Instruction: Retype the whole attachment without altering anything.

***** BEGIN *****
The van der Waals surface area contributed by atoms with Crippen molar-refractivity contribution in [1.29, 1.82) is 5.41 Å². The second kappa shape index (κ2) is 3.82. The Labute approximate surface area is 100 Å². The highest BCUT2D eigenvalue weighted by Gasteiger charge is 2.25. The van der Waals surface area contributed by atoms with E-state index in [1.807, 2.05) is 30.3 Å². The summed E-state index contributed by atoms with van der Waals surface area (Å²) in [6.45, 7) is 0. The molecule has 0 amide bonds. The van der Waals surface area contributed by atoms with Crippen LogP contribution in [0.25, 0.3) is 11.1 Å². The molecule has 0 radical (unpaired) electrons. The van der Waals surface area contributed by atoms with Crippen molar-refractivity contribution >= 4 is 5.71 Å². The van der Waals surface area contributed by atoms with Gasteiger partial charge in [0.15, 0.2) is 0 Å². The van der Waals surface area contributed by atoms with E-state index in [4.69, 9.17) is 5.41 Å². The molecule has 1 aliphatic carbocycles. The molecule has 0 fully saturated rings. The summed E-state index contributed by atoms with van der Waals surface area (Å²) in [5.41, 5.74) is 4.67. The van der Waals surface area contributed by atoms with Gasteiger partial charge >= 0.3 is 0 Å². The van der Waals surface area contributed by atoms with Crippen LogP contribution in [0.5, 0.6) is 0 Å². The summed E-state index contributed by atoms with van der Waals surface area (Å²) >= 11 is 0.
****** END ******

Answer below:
The van der Waals surface area contributed by atoms with Crippen molar-refractivity contribution in [1.29, 1.82) is 5.41 Å². The second kappa shape index (κ2) is 3.82. The Labute approximate surface area is 100 Å². The highest BCUT2D eigenvalue weighted by Gasteiger charge is 2.25. The van der Waals surface area contributed by atoms with E-state index in [1.807, 2.05) is 30.3 Å². The summed E-state index contributed by atoms with van der Waals surface area (Å²) in [6.45, 7) is 0. The molecule has 0 amide bonds. The van der Waals surface area contributed by atoms with Crippen LogP contribution in [0.25, 0.3) is 11.1 Å². The molecule has 0 radical (unpaired) electrons. The van der Waals surface area contributed by atoms with Crippen molar-refractivity contribution >= 4 is 5.71 Å². The van der Waals surface area contributed by atoms with Gasteiger partial charge in [0.15, 0.2) is 0 Å². The van der Waals surface area contributed by atoms with E-state index in [4.69, 9.17) is 5.41 Å². The molecule has 1 aliphatic carbocycles. The molecule has 0 fully saturated rings. The summed E-state index contributed by atoms with van der Waals surface area (Å²) in [5.41, 5.74) is 4.67. The van der Waals surface area contributed by atoms with Gasteiger partial charge >= 0.3 is 0 Å². The van der Waals surface area contributed by atoms with Crippen LogP contribution in [0.5, 0.6) is 0 Å². The summed E-state index contributed by atoms with van der Waals surface area (Å²) >= 11 is 0.